God Isn't Perfect, So Why Should I Be?

We "know" God is incorporeal, beyond human, and completely perfect. Following Maimonides and other great thinkers of the Middle Ages, we discount the passages in the Torah that describe God with human characteristics - the Torah is written in the language of human beings. But what if we could learn from the human depictions of God in the Bible? In the Torah, God has bodily characteristics, God walks, God changes God's mind, and God GROWS. To whit, when the people sin in the time of Noah, God destroys the world and soon discovers this was a bad idea. When the Israelites sin with the Golden Calf, God wants to destroy them as well, but Moses convinces God to do otherwise and God relents. In the time of Jonah, God forgives the Ninevites and Jonah gets upset; this time, God teaches Jonah a lesson God learned from Moses. What if we could emulate God's ability to forgive? What if we could emulate God's ability to grow and change? What if we could learn from God that "perfection" is not a state of being, but rather a continual process?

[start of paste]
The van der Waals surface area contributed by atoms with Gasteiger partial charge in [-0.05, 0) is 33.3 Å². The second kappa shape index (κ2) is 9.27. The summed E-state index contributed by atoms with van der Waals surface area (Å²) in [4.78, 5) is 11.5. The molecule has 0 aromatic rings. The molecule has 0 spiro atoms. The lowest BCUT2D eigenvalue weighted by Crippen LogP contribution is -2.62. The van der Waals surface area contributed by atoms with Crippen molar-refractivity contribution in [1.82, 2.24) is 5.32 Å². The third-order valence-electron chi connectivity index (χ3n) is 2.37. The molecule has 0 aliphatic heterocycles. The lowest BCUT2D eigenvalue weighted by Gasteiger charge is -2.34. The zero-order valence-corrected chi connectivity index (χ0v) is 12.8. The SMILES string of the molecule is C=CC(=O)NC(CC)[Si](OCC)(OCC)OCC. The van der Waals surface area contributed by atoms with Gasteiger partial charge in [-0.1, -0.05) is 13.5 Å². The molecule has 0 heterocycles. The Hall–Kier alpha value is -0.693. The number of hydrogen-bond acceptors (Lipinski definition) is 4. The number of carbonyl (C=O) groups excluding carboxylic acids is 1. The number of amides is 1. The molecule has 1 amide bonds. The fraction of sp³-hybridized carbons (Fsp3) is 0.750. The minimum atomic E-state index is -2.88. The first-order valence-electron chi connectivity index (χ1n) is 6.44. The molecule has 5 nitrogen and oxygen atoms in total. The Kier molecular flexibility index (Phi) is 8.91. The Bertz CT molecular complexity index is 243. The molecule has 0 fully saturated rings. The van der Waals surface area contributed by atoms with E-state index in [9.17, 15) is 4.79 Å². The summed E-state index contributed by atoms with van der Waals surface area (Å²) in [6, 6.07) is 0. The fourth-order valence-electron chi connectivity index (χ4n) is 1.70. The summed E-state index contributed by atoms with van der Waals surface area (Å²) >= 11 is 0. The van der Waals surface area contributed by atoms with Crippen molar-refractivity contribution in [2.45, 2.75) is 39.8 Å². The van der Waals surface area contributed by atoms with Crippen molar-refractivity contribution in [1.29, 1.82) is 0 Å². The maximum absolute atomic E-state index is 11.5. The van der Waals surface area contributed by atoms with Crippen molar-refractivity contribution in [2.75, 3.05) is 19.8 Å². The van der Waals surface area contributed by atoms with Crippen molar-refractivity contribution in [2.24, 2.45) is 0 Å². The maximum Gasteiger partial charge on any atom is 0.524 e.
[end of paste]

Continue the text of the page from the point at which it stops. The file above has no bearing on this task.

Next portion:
Facilitated by
Rabbi Michael Safra
9:00 PM Eastern